With US $50 buying you a little over a million Laotian Kip, you become an instant millionaire the moment you arrive in Laos. It’s important to learn quickly to recognise the different notes and distinguish between all those zeros: you don’t want to accidentally hand over 1,000,000 Kip for a taxi ride that should only have cost you 100,000.

Also, be aware if you’re expecting to change US dollars that old, dirty or ripped notes are not accepted. Only rarely (in the most heavily-touristed areas or biggest towns) can you pay by credit card, but ATMs are a convenient solution since they are widely available in every town.

Laotian food to try

Even in Indochina, an area renowned for great food, Laotian cuisine stands out. Whether eating in tourist-class restaurants or local night markets, a sense of adventure will pay dividends. The famous ant-egg soup and fried crickets might not be for everyone, but food is freshly cooked and healthy, so this could be the ideal place to step out of your comfort zone from time to time.

You’re likely to come across the Laotian signature dish larb (sometimes spelled laab, laap, larp…) almost immediately but beware: it’s so deliciously addictive that you might not want to eat anything else! This salad of thinly sliced or minced meat (although there are also vegetarian varieties) is delicately flavored with greens, herbs, and spices.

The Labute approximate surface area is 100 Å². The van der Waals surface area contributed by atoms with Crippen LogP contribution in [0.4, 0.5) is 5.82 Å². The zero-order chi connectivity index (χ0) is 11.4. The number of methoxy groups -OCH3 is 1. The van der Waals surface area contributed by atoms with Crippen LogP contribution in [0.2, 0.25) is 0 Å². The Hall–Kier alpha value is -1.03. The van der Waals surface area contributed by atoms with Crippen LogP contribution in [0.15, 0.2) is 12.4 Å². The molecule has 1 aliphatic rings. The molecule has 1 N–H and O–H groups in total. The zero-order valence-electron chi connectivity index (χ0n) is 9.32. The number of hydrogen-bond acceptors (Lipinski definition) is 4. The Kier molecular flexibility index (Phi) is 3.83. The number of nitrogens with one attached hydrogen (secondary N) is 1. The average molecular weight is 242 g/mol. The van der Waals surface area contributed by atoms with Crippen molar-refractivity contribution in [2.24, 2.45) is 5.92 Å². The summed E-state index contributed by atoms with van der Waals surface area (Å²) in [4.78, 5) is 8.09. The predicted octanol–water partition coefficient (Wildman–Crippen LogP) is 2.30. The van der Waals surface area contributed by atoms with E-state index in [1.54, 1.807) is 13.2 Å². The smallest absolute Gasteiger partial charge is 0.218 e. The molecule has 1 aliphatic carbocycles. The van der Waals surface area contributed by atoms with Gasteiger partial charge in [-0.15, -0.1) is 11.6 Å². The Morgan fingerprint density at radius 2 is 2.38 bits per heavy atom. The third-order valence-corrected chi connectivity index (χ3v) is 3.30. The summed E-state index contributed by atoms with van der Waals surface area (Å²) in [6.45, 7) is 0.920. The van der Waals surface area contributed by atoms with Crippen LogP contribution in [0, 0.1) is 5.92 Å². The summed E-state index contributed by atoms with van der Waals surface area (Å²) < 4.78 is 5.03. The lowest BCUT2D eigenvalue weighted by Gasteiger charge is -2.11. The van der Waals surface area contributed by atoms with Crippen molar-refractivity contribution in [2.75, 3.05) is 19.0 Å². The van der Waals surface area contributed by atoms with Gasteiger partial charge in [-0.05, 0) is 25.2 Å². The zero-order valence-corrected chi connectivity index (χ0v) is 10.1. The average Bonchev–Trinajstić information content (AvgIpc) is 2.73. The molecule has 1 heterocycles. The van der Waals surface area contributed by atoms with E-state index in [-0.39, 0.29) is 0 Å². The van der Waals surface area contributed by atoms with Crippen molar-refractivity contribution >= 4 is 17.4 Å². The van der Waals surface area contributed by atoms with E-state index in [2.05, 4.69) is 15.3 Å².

Larb, a Laotian salad made with minced pork.
Larb made with pork. Image credit: Getty Images / mutarusan

Sai oua (a hearty Laotian pork sausage) is another must-try speciality along with khao jee (crunchy baguette sandwiches, often stuffed with pâté of French colonial origin). Vegetarian delights include tum mak hoong (papaya salad) and succulent spring rolls made with rice paper and dipped in peanut sauce (although you might want to check because both dishes are frequently seasoned with fish sauce).

While you should be adventurous with the food it is wise to be a little more cautious with water. Tap water should be avoided and if you’re wise, that advice extends to ice as well. Rather than leaving a trail of empty plastic bottles as you travel, consider investing in a water bottle fitted with a filter. Lifestraw offer a variety of bottles so it’s now possible to complete an entire trip without leaving a single plastic bottle in your wake.

*If you choose to ride, consider travel insurance and be sure to comply with its requirements, such as riding with a helmet and being appropriately licensed to ride in your home country at your destination.